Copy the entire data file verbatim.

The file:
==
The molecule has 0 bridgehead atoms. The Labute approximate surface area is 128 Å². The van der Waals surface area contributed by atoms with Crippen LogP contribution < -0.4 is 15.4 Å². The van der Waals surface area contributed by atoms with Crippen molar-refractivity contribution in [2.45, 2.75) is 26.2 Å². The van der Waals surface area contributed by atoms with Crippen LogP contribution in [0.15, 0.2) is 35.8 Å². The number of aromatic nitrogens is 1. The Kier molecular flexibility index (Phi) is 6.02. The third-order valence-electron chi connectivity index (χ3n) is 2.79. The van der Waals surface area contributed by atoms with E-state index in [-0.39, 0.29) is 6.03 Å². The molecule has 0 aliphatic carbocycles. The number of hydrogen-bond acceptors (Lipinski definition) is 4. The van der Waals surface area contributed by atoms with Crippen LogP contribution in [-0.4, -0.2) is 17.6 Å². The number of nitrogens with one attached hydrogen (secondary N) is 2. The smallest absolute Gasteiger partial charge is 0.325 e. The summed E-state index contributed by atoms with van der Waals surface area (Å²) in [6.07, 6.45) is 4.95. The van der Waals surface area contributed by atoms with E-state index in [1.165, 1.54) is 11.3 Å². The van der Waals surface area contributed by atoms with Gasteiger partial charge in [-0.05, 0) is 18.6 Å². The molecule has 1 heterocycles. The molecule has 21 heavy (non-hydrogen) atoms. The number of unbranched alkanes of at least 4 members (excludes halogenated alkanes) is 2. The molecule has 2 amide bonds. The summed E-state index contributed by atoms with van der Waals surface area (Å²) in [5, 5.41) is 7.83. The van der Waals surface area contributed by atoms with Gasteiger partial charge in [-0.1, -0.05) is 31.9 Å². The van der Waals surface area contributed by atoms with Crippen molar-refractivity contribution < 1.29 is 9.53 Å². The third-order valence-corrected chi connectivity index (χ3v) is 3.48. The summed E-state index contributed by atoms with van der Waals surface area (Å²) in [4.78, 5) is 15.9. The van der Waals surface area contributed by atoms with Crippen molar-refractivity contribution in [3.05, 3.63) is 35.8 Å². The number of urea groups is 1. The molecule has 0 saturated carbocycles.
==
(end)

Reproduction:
The molecule has 0 bridgehead atoms. The Labute approximate surface area is 128 Å². The van der Waals surface area contributed by atoms with Crippen LogP contribution < -0.4 is 15.4 Å². The van der Waals surface area contributed by atoms with Crippen molar-refractivity contribution in [2.45, 2.75) is 26.2 Å². The van der Waals surface area contributed by atoms with Crippen LogP contribution in [0.15, 0.2) is 35.8 Å². The number of aromatic nitrogens is 1. The Kier molecular flexibility index (Phi) is 6.02. The third-order valence-electron chi connectivity index (χ3n) is 2.79. The van der Waals surface area contributed by atoms with E-state index in [-0.39, 0.29) is 6.03 Å². The molecule has 0 aliphatic carbocycles. The number of hydrogen-bond acceptors (Lipinski definition) is 4. The van der Waals surface area contributed by atoms with Crippen LogP contribution in [-0.4, -0.2) is 17.6 Å². The number of nitrogens with one attached hydrogen (secondary N) is 2. The smallest absolute Gasteiger partial charge is 0.325 e. The summed E-state index contributed by atoms with van der Waals surface area (Å²) in [6.07, 6.45) is 4.95. The van der Waals surface area contributed by atoms with E-state index in [1.165, 1.54) is 11.3 Å². The van der Waals surface area contributed by atoms with Gasteiger partial charge in [-0.05, 0) is 18.6 Å². The molecule has 1 heterocycles. The molecule has 21 heavy (non-hydrogen) atoms. The number of unbranched alkanes of at least 4 members (excludes halogenated alkanes) is 2. The molecule has 2 amide bonds. The summed E-state index contributed by atoms with van der Waals surface area (Å²) in [5, 5.41) is 7.83. The van der Waals surface area contributed by atoms with Gasteiger partial charge in [-0.1, -0.05) is 31.9 Å². The van der Waals surface area contributed by atoms with Crippen molar-refractivity contribution < 1.29 is 9.53 Å². The third-order valence-corrected chi connectivity index (χ3v) is 3.48. The summed E-state index contributed by atoms with van der Waals surface area (Å²) in [4.78, 5) is 15.9. The van der Waals surface area contributed by atoms with Crippen molar-refractivity contribution in [3.05, 3.63) is 35.8 Å². The number of urea groups is 1. The molecule has 0 saturated carbocycles.